Additionally, using the personification of silence in the fourth stanza, Dickinson emphasizes the feelings of alienation and detachment from oneself as the individual becomes numb to the feelings of grief and terror. At the beginning of the fourth stanza, the poem shifts and begins describing mental sensations over physical experiences as one’s body can no longer control its senses: “As all the Heavens were a Bell, / And Being, but an Ear,” (II.13-14). In order to show her brain moving towards death, “Heavens” is capitalized to personify it, further demonstrating a sense of hysteria. Overwhelmed by her inescapable mental insanity, the speaker is reduced to nothing and becomes void of all ” but an ear’. The word “being” describes a human being, the being, being only an ear shows how she becomes a passive receiver of noise, not being able to control what she hears, similar to how she is not able to control what happens to her sanity. In doing this, Dickinson effectively creates a sensation of panic and helplessness. The words “Bell” and “Ear” are capitalized to personify them. The capitalization of “Ear” suggests that she has become the ear and thus has no control over her senses. The “Bell” is personified as a separate being, calling to her, creating a more religious experience than earlier in the stanza. Continuing in the fourth stanza, the speaker begins to understand her isolation and feel the heavy burden of silence: “And I, and Silence, some strange Race, / Wrecked, solitary, here – ” (II.15-16). Silence is described as an empty feeling, where her mind is an empty world filled only by sound. The word “Silence” is capitalized because it is personified as a physical being that surrounds her and does not allow her to speak. The “strange race” exemplifies how she has alienated herself and she no longer feels human, she feels separated from any sense of normalcy that may have once existed. Her descent into irrationality separates her from others, making her a member of “some strange race.” Her alienation is indicated by the overwhelming silence. Her use of “wrecked” and “solitary” display how the speaker is aware of her own mental state and that she is alone and destroyed. In the end, the use of the personification of silence illustrates the feelings of isolation and detachment from oneself as one becomes paralyzed to the feelings around them.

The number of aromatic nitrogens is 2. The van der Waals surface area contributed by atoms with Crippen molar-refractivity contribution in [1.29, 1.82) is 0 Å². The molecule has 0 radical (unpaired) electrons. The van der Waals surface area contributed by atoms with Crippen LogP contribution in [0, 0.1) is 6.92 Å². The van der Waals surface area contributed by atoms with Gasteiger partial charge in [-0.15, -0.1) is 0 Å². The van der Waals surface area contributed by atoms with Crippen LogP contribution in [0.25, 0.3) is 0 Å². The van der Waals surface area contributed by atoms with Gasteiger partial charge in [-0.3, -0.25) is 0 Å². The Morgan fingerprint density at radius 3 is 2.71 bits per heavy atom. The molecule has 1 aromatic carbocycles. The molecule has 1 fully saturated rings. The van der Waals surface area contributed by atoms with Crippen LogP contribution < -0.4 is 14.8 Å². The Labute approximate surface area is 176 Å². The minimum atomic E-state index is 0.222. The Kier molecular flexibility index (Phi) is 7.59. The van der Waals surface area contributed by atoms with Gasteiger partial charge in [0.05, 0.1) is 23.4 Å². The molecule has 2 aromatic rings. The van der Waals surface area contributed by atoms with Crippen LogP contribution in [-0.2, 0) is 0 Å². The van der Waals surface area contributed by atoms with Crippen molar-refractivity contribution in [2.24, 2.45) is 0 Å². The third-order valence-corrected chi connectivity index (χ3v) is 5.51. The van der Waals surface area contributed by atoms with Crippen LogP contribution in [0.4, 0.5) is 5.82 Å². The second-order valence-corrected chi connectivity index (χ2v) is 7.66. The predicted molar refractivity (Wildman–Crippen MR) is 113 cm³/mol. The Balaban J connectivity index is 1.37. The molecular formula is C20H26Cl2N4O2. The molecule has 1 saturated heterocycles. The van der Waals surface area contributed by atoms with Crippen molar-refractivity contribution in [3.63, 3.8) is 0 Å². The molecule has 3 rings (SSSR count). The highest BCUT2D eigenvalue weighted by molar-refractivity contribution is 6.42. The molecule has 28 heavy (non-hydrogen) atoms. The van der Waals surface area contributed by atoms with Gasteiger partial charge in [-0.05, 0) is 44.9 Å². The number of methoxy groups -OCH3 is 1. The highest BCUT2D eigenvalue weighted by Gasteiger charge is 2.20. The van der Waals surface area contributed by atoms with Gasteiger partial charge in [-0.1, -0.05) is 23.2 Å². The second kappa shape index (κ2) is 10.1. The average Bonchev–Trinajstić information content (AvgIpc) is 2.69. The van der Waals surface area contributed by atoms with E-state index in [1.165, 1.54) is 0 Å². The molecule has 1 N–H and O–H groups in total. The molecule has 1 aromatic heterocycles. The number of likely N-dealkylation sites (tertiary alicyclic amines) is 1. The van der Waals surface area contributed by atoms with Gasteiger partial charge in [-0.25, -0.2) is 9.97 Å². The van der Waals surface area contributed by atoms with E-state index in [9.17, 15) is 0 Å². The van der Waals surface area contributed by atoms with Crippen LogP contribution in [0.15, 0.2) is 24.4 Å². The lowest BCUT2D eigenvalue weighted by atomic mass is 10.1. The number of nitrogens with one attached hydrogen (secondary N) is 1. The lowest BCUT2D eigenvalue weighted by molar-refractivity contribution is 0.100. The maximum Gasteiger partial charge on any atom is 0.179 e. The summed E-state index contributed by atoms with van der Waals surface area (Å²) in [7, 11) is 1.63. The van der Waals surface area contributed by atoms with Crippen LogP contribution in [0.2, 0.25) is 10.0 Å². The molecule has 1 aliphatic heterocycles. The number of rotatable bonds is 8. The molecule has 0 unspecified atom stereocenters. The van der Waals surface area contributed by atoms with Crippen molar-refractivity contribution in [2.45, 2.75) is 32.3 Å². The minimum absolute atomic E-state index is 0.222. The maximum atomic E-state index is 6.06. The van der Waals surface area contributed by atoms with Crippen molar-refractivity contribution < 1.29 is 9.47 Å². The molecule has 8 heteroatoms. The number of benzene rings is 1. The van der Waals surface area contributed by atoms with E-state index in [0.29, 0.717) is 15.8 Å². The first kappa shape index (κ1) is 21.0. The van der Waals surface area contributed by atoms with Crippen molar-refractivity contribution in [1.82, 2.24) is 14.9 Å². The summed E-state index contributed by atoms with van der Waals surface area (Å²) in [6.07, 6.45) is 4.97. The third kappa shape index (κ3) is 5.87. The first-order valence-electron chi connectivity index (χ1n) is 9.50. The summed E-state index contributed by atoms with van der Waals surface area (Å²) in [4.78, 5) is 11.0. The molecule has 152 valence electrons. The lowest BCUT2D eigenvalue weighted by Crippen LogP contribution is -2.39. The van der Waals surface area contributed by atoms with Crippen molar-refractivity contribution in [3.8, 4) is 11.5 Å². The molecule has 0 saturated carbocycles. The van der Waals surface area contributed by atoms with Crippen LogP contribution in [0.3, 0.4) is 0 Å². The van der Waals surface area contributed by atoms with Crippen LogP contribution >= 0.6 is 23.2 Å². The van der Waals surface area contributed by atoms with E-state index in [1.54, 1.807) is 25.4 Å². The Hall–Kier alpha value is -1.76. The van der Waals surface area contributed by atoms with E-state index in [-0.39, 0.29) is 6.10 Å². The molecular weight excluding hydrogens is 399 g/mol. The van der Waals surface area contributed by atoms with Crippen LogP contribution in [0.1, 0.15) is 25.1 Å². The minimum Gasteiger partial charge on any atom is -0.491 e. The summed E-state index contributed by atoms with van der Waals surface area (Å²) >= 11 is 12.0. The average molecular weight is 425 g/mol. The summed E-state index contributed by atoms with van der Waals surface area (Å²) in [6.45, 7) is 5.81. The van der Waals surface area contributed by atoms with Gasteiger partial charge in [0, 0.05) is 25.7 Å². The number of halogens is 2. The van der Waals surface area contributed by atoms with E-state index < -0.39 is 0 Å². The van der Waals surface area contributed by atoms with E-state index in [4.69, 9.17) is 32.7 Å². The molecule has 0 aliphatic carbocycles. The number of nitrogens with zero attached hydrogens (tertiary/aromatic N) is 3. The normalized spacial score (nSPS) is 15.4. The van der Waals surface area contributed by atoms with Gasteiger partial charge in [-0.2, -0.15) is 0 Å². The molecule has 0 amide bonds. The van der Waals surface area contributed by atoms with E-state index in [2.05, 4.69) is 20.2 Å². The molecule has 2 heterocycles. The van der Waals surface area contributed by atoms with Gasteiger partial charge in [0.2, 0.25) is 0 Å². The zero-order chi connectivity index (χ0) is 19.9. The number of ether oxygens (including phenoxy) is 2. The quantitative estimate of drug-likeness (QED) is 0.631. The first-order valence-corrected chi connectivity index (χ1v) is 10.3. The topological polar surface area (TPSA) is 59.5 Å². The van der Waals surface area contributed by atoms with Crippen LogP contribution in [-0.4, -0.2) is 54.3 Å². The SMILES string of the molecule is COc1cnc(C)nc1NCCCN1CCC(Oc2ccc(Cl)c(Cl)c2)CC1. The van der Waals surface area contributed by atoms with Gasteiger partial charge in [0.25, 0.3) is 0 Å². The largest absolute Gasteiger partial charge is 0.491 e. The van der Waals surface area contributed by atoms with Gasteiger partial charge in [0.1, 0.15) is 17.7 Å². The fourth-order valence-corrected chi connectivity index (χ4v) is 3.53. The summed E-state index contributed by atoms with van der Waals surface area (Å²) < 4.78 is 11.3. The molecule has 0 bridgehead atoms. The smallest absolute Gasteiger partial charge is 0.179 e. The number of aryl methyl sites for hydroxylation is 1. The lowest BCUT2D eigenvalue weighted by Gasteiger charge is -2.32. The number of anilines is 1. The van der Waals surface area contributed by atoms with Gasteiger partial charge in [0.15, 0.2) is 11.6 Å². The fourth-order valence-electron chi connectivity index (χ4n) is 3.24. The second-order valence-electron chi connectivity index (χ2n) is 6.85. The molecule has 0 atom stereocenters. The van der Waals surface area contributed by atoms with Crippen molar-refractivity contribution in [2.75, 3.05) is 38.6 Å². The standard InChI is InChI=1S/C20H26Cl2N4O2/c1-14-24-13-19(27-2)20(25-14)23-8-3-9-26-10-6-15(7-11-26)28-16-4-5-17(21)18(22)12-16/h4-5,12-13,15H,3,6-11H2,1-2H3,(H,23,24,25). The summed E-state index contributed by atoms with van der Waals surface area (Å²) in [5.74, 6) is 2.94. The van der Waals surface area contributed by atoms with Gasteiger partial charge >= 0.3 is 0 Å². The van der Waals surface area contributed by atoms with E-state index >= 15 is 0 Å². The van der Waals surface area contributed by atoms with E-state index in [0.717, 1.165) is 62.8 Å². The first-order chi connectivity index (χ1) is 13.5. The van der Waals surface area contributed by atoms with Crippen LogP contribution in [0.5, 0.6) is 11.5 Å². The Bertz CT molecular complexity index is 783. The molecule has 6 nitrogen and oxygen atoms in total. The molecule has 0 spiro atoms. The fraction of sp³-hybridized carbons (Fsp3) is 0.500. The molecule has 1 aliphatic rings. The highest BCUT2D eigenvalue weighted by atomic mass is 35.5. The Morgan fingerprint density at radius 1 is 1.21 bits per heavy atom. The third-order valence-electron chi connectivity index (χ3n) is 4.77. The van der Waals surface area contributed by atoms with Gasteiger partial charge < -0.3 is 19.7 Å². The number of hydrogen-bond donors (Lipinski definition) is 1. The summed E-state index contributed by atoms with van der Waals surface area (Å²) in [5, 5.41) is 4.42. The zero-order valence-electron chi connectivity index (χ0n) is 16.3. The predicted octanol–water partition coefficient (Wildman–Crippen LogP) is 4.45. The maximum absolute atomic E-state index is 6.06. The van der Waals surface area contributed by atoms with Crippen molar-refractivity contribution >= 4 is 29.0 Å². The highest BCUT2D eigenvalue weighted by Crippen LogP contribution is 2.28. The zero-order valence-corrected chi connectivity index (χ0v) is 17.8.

Destruction of Sanity and Rationality